Wednesday, May 23, 2012

Temples of Karnataka 8 - Galageshwara @ Galaganatha

Bottomline: This unique temple was built in 11th century by Western Chalukya kings. Construction started during the reign of Someshwara II and ended during the reign of Vikramaditya VI. Located at a scenic place overlooking river Tungabhadra, the temple has simple interiors but it is the exteriors which catch the attention.

Thursday, March 1, 2012

Temples of Karnataka 7 - Siddheshwara @ Haveri

Bottomline: The exact year of construction of this temple has not been ascertained yet. Historians loosely estimate 11th century as the time of construction based on an epigraph dated to the reign of Western Chalukya king Vikramaditya VI has a mention to this temple.

Friday, February 17, 2012

Temples of Karnataka 6 - Nagareshwara @ Bankapura

Bankapura, a place of historical importance is famous for Nagareshwara Temple and the Peacock Sanctuary. The temple and peacock sanctuary both are located within the fort area of the town. The fort which covers a large area of 139 acres is in absolute ruins. The name ‘Bankapura’ was derived from ‘Bankeya’, who was a renowned general of Rashtrakuta emperor Amoghavarsha I (Nripatunga).

Bankapura was ruled by Western Chalukyas initially. In AD1140 Hoysala King Vishnuvardhana made this place as the capital of his northern territories. It is also believed that Vishnuvardhana breathed his last here. Post AD1550 Muslim rulers took over this place until it was annexed by British in the year 1802.


  • The temple consists of Mukhamanatapa, Navaranga, Antarala and Garbhagruha (Sanctum).
  • This temple is also known as ‘Aruvattu Kambagala Gudi’ (Sixty Pillars Temple) after the sixty beautiful Chalukyan style pillars in the Mukhamantapa.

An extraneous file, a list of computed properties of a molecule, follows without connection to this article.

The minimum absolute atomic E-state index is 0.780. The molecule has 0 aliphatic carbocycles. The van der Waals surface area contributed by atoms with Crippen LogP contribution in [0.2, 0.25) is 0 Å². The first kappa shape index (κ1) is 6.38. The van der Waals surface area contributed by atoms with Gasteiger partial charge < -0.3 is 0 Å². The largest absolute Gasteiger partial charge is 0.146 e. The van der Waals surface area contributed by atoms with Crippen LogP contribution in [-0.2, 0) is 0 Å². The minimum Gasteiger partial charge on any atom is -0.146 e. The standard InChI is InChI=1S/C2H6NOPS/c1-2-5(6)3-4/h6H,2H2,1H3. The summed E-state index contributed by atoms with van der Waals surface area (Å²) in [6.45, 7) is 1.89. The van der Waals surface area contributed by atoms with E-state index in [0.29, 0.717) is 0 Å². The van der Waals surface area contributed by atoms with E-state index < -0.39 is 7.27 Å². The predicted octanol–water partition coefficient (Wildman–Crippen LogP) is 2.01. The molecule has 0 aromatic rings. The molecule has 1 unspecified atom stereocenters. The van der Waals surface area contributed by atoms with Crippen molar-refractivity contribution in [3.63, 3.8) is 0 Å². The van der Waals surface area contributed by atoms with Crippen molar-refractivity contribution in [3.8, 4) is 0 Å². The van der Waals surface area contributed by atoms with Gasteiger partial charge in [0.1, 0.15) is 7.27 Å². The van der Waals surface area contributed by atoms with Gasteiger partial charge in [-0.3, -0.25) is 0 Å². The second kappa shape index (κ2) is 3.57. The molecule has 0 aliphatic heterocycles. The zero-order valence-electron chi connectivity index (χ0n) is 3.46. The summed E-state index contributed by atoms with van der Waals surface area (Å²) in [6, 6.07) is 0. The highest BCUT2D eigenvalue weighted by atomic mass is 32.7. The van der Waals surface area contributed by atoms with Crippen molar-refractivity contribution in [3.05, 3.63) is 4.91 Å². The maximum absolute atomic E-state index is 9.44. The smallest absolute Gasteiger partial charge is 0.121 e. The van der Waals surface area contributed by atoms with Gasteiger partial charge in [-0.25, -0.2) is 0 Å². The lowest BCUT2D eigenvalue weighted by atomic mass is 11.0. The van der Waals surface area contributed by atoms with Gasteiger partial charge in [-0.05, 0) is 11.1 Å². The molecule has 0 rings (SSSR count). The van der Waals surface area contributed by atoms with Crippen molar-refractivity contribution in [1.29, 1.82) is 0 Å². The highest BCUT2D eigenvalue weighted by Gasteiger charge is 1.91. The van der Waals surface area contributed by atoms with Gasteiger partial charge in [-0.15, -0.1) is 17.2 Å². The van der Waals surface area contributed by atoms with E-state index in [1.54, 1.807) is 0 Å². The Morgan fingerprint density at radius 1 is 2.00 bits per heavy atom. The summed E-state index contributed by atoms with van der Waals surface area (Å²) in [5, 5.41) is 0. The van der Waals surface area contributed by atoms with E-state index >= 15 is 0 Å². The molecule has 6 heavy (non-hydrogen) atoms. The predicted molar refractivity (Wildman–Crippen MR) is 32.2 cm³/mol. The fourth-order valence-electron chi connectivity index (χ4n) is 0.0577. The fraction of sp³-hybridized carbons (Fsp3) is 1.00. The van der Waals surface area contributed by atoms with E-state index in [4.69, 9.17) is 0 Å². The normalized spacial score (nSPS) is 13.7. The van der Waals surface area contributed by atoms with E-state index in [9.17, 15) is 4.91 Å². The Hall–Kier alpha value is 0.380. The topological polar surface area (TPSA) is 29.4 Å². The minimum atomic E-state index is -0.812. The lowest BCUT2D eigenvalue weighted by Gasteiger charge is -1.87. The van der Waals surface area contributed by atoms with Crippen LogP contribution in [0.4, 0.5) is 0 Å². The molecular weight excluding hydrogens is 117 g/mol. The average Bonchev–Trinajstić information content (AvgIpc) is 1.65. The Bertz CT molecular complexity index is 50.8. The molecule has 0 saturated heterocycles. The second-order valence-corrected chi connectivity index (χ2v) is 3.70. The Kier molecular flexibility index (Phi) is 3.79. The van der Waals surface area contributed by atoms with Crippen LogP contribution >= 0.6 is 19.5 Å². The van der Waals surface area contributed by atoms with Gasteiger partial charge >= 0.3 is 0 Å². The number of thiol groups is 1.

• There is a beautiful carving of lotus in the middle ankana of the Mukhamantapa.
  • The Mukhamantapa can be entered from 3 sides and has Kakshasanas (seating arrangements) all across its border. One can find miniature Gopuras (towers) and delicately carved miniature sculptures all along the outer wall of the Mukhamantapa.
  • The temple was subject to attacks on its discovery and many sculptures have vanished including that of the main deity.
  • Navaranga is connected to Mukhamantapa via a beautiful Mantapa which has seating arrangements on either side. The 2 pillars in this Mantapa are full of rich carvings and are main attraction of this temple.
  • The door of Navaranga has beautifully carved five band decorations with attractive Gajalakshmi motif on the lintel.
  • Navaranga originally had 2 entrances on either side with beautiful Mantapas, now only one remains. We can find beautiful and crafty work on the right side entrance. The one on the left was severely damaged by muslim attackers and is now permanently closed by constructing a wall.

Bottomline: The Nagareshwara temple which stands below the ground level is a marvelous structure built in Western Chalukyan style. How it withstood the attacks of muslim marauders is a mystery. Popular belief is that the whole temple was buried under mud by the villagers before they left the town fearing muslim invasion. This in fact is also the reason why we find the temple below the ground level today.

Source: ASI

Saturday, February 11, 2012

Temples of Karnataka 5 - Harihareshwara @ Harihara

The temple was built in the year 1224 by ‘Polalva’ a minister of Hoysala King Veera Narasimha II. It is believed that the consecration of Lord Harihara, a fusion of Lord Shiva and Lord Vishnu was carried out later in the year 1268 by ‘Soma’ who was a commander of Hoysala King Narasimha III.

The temple stands on the banks of river Tungabhadra and is affected to a great extent by encroachment. The road leading to the temple is very narrow and crowded.


  • The temple consists of an attractive Sabhamantapa, Navaranga, Antarala and Sanctum.